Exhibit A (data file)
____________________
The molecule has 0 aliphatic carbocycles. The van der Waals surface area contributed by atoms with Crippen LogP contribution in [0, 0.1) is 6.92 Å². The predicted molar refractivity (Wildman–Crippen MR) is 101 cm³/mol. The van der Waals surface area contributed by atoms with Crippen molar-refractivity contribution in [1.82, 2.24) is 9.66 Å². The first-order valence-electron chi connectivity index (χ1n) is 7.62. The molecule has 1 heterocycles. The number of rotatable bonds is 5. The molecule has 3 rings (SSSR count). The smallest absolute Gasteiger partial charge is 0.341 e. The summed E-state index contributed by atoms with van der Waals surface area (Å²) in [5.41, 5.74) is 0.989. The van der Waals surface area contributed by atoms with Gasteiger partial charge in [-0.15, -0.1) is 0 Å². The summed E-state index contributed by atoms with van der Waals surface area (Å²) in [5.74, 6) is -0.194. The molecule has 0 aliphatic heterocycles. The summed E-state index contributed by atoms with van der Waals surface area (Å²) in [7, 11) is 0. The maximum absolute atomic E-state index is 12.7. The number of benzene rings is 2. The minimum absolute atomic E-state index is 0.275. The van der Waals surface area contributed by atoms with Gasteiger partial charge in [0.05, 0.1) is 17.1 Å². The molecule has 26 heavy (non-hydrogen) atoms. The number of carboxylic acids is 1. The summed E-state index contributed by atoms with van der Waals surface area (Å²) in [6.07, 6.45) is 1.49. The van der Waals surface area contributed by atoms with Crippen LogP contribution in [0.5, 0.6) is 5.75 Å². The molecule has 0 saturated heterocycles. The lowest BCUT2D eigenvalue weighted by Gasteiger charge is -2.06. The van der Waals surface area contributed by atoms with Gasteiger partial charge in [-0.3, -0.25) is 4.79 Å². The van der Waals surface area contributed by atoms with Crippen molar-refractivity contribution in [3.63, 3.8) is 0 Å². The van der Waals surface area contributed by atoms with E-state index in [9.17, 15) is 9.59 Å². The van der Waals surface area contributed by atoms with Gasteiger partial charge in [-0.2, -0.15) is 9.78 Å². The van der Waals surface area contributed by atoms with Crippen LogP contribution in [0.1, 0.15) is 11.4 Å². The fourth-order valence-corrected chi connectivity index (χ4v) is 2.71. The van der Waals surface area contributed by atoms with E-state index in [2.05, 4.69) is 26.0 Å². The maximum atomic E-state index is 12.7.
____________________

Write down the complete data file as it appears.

The molecule has 0 aliphatic carbocycles. The van der Waals surface area contributed by atoms with Crippen LogP contribution in [0, 0.1) is 6.92 Å². The predicted molar refractivity (Wildman–Crippen MR) is 101 cm³/mol. The van der Waals surface area contributed by atoms with Crippen molar-refractivity contribution in [1.82, 2.24) is 9.66 Å². The first-order valence-electron chi connectivity index (χ1n) is 7.62. The molecule has 1 heterocycles. The number of rotatable bonds is 5. The molecule has 3 rings (SSSR count). The smallest absolute Gasteiger partial charge is 0.341 e. The summed E-state index contributed by atoms with van der Waals surface area (Å²) in [5.41, 5.74) is 0.989. The van der Waals surface area contributed by atoms with Gasteiger partial charge in [-0.15, -0.1) is 0 Å². The summed E-state index contributed by atoms with van der Waals surface area (Å²) in [5.74, 6) is -0.194. The molecule has 0 aliphatic heterocycles. The summed E-state index contributed by atoms with van der Waals surface area (Å²) in [7, 11) is 0. The maximum absolute atomic E-state index is 12.7. The number of benzene rings is 2. The minimum absolute atomic E-state index is 0.275. The van der Waals surface area contributed by atoms with Gasteiger partial charge in [0.05, 0.1) is 17.1 Å². The molecule has 26 heavy (non-hydrogen) atoms. The number of carboxylic acids is 1. The summed E-state index contributed by atoms with van der Waals surface area (Å²) in [6.07, 6.45) is 1.49. The van der Waals surface area contributed by atoms with Crippen LogP contribution in [0.5, 0.6) is 5.75 Å². The molecule has 0 saturated heterocycles. The lowest BCUT2D eigenvalue weighted by Gasteiger charge is -2.06. The van der Waals surface area contributed by atoms with Gasteiger partial charge in [-0.3, -0.25) is 4.79 Å². The van der Waals surface area contributed by atoms with Crippen molar-refractivity contribution in [3.63, 3.8) is 0 Å². The van der Waals surface area contributed by atoms with E-state index in [9.17, 15) is 9.59 Å². The van der Waals surface area contributed by atoms with Gasteiger partial charge in [-0.2, -0.15) is 9.78 Å². The van der Waals surface area contributed by atoms with Crippen LogP contribution in [0.1, 0.15) is 11.4 Å². The fourth-order valence-corrected chi connectivity index (χ4v) is 2.71. The van der Waals surface area contributed by atoms with E-state index in [2.05, 4.69) is 26.0 Å². The maximum atomic E-state index is 12.7.